Example: 2x+7 = 0

x = -7/2

Algebra can farther be divided into the following:

**1. Simplifying Algebraic Expressions**

Example:

3x + 6ax^{2} + 15xa^{2} |

3x |

Here you would have to reduce this to a simpler form to solve. We can see that 3x is a common factor in both denominator and numerator and thus solve it to 1+2ax_5a. This one is easy but you might see something tougher on GMAT.

2. Equations: Linear Equations & Solving Equations

A

**linear equation**is an algebraic equation in which each term is either a constant or the product of a constant times the first power of a variable. Linear equations can have one, two, three or more variables. A common form of a linear equation in the two variables

*x*and

*y*is

x = (y-b)/m

3. Exponents

The power

*n*is called the exponent and

*a*is called the base in

*a*. For example in 7

^{n}^{4}, 4 is the exponent and 7 is the base.

The rules or laws of exponents are:

MUST-KNOW:

** Rule 1 : a^{n} **×

**×**

Rule 2 :

*a*=^{m}*a*^{n }^{+ m}Rule 2 :

*a*^{n}

Rule 3 : (

*b*= (^{n}*a b*)^{n}Rule 3 : (

*a*)^{n}^{m}=*a*^{nm} Rule 1 : 2^{2} × 2^{5} = 4 × 32 = 128 and 2^{2} × 2^{5} = 2^{7} = 128

Rule 2 : 2^{3} × 4^{3} = 8 × 64 = 512 and 2^{3} × 4^{3} = 8^{3} = 512

Rule 3 : (3^{2})^{3} = 9^{3} = 729 and (3^{2})^{3} = 3^{6} = 729

**MUST-KNOW :**

*a*= 1/^{−n}*a*^{n}

Example:

2^{−4} = 1/2^{4} = 1/16 and (¼)^{−1} = 1/(¼) = 4

You would think that a question like

*x*

^{2}= 25 would be simple, but it is not because there are two answers: -5 and +5. Any number raised to an even numbered exponent will always be positive. The reason for this is that -5 × -5 is 25.

The "no answer" trick |

An inequality is simply a comparison of two quantities or expressions.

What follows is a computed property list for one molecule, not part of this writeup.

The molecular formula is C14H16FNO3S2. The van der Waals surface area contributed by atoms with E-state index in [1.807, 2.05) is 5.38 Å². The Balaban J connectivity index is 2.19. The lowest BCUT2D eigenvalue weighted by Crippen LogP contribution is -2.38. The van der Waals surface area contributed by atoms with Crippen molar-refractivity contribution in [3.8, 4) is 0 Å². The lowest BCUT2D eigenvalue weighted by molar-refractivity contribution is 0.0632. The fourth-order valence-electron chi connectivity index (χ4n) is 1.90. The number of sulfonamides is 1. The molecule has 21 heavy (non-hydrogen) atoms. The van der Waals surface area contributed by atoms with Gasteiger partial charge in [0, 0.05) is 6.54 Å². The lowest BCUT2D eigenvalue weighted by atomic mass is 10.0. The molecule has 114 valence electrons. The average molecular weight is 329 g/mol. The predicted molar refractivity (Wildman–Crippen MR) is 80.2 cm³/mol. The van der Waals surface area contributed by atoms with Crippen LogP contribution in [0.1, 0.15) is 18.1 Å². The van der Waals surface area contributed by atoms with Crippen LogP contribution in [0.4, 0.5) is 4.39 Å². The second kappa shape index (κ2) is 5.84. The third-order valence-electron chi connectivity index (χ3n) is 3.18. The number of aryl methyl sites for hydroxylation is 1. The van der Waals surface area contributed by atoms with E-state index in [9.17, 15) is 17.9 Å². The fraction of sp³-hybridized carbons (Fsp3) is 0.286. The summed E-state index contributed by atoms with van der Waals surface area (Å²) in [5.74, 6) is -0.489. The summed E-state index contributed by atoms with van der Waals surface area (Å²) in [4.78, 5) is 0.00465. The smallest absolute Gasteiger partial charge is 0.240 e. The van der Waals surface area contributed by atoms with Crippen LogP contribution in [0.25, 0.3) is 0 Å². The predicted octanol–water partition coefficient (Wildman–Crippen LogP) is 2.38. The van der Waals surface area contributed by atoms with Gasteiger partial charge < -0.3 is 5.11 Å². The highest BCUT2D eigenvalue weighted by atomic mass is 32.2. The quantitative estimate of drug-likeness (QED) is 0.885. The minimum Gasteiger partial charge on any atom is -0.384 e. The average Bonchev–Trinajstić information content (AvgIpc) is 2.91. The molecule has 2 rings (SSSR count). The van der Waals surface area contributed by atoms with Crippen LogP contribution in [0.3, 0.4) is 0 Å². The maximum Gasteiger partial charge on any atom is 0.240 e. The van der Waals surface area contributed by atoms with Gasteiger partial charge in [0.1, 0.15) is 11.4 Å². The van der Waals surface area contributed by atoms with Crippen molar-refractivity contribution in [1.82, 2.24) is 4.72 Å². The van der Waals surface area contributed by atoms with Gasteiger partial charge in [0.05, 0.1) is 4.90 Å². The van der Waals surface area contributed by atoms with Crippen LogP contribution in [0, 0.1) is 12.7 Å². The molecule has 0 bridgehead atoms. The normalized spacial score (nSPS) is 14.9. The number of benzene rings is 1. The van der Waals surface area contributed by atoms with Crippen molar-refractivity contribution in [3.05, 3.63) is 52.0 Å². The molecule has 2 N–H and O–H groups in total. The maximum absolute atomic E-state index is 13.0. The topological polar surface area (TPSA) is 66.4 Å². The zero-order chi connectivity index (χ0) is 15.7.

a | a is less than b |

a < b | a is less than or equal to b |

a > b | a is greater than b |

a > b | a is greater than or equal to b |

Example:

Solve for x:

4 - x/2 ≤ 2

-x/2 ≤ -2

-x ≤ -4

x ≥ 4

**x** can be any number greater than or equal to **4**.

5. Absolute Value

The absolute value of a number, | |, is always positive. In other words, the absolute value symbol eliminates negative signs.

For example, | -7 | = 7. Caution, the absolute value symbol acts only on what is inside the symbol, | |. For example, -| -7 | = -(+7) = -7. Here, only the negative sign inside the absolute value symbol is eliminated.

**Example:**

** **If a, b, and c are consecutive integers and a <>

I. b - c = 1

II. abc/3 is an integer.

III. a + b + c is even.

(A) I only (B) II only (C) III only (D) I and II only (E) II and III only

Let x, x + 1, x + 2 stand for the consecutive integers a, b, and c, in that order. Plugging this into Statement I yields b - c = (x + 1) -(x + 2) = -1. Hence, Statement I is false.

As to Statement II, since a, b, and c are three consecutive integers, one of them must be divisible by 3. Hence, abc/3 is an integer, and Statement II is true.

As to Statement III, suppose a is even, b is odd, and c is even. Then a + b is odd since even + odd = odd. Hence, a + b + c = (a + b) + c = (odd) + even = odd. Thus, Statement III is not necessarily true. The answer is (B).

Another example for dual answer problem

6 - 5| x - 1| = 1 | |||

-5| x - 1| = -5 | Subtract 6 from both sides. | ||

| x - 1| = 1 | Divide by -5 from both sides. Once you have isolated the absolute value, get rid of absolute value sign by creating two scenarios (one negative and one positive). | ||

Set to negative | Set to positive | ||

- 1) = 1 -(x | Negative scenario | (x - 1) = +1 | Add 1 |

-x + 1 = 1 | Minus 1 from both sides | x = 2 | |

x = 0 |

Here x can be 0 as well as 2.

Defined functions are very common on the GMAT, and most students struggle with them. Yet once you get used to them, defined functions can be some of the easiest problems on the test. In this type of problem, you will be given a symbol and a property that defines the symbol.

**Example:**

Define x # y by the equation x # y = xy - y. Then 2 # 3 =

(A) 1 (B) 3 (C) 12 (D) 15 (E) 18

**Example:**

Define the symbol * by the following equation: x* = 2 - x, for all non-negative x. If (2 - x)* = (x - 2)*, then x =

(A) 0

(B) 1

(C) 2

(D) 4

(E) 6

2 - (2 - x) = 2 - (x - 2)

2 - 2 + x = 2 - x + 2

x = 4 - x

2x = 4

x = 2

Well, so much for Algebra on the GMAT quantitative section. The key again is practice practice and practice. The rules are simple and so is the math. The only thing you are being tested on is your presence of mind and understanding of the concept! Happy practicing!!!